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Saturday: Celebration of life of Filoli curator Tom Rogers

A celebration of the life of Tom Martin Rogers, a resident of Portola Valley and a longtime curator at Filoli, will be held from 2 to 4 p.m. Saturday, Dec. 15, at The Sequoias, 501 Portola Road, in Portola Valley. Mr. Rogers died Nov. 21 of acute leukemia. He was 80.

Mr. Rogers was honored May 10 at a reception at Filoli for his 22 years as curator at the historic Woodside estate. After retiring from teaching, he served as curator from 1989 to 2011, overseeing the collections of antiques, artifacts and historical furniture at the estate.

Born in Fresno, he grew up in Salinas and attended San Jose State University, where he earned his bachelor's degree and secondary teaching credential. He served in the U.S. Army from 1954 to 1958 and was stationed in Anchorage, Alaska. After being honorably discharged, he worked as an actor in Fallon theater in Columbia during the summers as he started his teaching career.

His teaching career at Mountain View-Los Altos Union High School District was from 1958 to 1985. While teaching, he volunteered as a docent at Filoli from 1977 to 1989. He was also a volunteer at the San Francisco Palace of the Legion of Honor and an active participant in the San Francisco Ceramic Circle.

He enriched many lives with his optimistic outlook, sense of humor and love for others, say family members.

He is survived by his three grandchildren; their parents, Bill and Judie Lee; brother-in-law Jack Brott; and nephew Eric Brott.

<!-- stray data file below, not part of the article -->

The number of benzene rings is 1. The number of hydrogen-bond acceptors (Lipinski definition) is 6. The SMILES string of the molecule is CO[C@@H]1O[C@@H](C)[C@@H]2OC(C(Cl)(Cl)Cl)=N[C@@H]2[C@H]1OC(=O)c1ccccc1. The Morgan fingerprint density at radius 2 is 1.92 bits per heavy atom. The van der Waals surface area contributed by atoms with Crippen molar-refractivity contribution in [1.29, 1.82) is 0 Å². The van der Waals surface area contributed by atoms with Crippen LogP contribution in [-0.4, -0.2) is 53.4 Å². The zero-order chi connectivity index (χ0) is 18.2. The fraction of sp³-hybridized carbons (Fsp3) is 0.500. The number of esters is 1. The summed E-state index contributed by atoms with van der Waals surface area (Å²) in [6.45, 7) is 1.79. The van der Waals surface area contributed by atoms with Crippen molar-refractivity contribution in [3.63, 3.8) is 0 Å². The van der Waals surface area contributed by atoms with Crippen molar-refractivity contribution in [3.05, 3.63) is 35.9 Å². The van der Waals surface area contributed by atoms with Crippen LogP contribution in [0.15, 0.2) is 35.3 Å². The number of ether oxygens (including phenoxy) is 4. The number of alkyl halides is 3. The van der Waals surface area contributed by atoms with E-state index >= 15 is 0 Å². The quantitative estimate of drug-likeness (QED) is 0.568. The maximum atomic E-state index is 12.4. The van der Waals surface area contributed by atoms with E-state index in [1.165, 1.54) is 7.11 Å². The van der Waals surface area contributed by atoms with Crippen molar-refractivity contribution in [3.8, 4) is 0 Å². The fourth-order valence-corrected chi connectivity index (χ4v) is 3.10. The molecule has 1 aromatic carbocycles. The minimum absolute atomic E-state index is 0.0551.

Gifts in Mr. Roger's memory may be directed to the Filoli Conservation of Objects in the Decorative Arts Collection; or for the Acquisition of Books for Filoli's Sterling Library, 86 Canada Road, Woodside, CA 94062; or to a fund directed to assist Residents Who Have Exhausted Their Funds, The Sequoias, 501 Portola Road, Portola Valley, CA 94028.

Click here to read Jane Knoerle story on Tom Rogers.

Comments

Posted by Caroline Beverstock, a resident of Atherton: West of Alameda
on Dec 7, 2012 at 12:48 pm

Tom Rogers was a man rightly called a Treasure. He lived life fully with great gusto. When I encountered Tom at Filoli, with or without guests on a tour, I asked him for his latest discovery or story. He would think a moment and out came a historical finding about a Filoli object or a funny (but always kind) story of a human encounter that had touched his funny bone. All who knew Tom were blessed to know him.


Posted by Jane, a resident of Menlo Park: University Heights
on Dec 14, 2012 at 4:14 pm

Truly a wonderful person. We all miss him.


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